Two prominent representatives of Flemish polyphony in the Late Middle Ages and Early Renaissance are the focus of this concert: Jacob Obrecht (1457-1505) and Jacobus Barbireau (1455-1491). Both composers were Kapellmeisters at the Church of Our Lady in Antwerp, later to become the cathedral. Obrecht was recognised by his contemporaries as an innovator, particularly in terms of harmony and for his inventive way of incorporating the cantus firmus. He always used the cantus firmus technique in his masses and motets, creating a polyphonic fabric around an existing melody. He did exactly that in the Missa Sub tuum praesidium, composed in Antwerp and sung by the music chapel (made up of men and boys) of the Marian fraternity led by Obrecht. They sang Marian masses and motets for Assumption Day (for the Blessed Virgin) during the liturgy and in a procession through the city. The mass was probably composed for Emperor Maximilian I, whom Obrecht was trying to impress. Conversely, the Antwerp composer Jacobus Barbireau was already high in the emperor’s esteem. Osculetur me, his only surviving, four-part motet, based on the Song of Songs, forms a pleasant contrast to Obrecht’s mass.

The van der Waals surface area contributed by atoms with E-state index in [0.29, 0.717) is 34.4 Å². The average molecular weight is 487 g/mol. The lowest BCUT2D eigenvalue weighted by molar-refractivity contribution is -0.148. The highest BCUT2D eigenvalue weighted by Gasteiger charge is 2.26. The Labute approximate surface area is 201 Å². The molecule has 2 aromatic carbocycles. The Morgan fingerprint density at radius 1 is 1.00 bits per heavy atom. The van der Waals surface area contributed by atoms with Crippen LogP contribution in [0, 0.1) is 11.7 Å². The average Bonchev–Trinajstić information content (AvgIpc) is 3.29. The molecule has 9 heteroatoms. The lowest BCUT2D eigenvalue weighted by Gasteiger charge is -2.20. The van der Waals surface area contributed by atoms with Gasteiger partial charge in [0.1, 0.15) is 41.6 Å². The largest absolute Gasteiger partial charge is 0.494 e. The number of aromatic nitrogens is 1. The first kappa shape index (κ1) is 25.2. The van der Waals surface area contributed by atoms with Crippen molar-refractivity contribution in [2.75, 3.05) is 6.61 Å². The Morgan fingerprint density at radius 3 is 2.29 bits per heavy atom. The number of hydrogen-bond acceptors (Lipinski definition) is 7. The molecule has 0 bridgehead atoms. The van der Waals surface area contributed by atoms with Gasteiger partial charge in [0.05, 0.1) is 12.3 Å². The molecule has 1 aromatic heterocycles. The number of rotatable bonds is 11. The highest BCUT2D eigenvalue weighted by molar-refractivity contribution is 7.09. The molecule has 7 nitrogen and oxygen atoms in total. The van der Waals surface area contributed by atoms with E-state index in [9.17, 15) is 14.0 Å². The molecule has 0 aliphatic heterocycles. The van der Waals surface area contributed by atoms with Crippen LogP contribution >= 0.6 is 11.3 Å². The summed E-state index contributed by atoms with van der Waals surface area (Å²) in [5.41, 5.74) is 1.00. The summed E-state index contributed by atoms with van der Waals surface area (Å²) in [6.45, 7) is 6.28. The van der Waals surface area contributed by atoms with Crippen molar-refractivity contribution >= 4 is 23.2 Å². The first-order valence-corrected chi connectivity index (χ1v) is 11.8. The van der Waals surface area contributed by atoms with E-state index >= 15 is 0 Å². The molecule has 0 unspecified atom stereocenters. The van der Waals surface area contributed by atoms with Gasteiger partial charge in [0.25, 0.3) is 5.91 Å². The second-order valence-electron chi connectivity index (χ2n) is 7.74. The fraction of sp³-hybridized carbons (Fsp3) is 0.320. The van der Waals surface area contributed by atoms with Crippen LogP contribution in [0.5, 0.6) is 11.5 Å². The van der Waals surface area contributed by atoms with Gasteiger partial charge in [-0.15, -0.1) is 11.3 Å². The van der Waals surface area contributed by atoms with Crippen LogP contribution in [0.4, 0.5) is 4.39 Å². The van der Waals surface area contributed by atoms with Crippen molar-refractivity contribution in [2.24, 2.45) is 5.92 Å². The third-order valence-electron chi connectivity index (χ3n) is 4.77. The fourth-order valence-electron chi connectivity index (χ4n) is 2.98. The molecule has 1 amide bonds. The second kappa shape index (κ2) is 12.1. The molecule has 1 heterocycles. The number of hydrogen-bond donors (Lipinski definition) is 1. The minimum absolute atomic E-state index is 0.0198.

Tim Braithwaite, Andrew Hallock, superius | Lior Leibovici, Jonatan Alvarado, countertenor | Peter de Laurentiis, Pieter De Moor, tenor | Marc Busnel, Grantley McDonald, bassus | Wim Diepenhorst, organ | Stratton Bull, superius & artistic leader
Maximilien Brisson, BJ Hernandez, sackbut | Nathaniel Wood, sackbut & slide trumpet | Josué Meléndez Peláez, cornett & artistic leader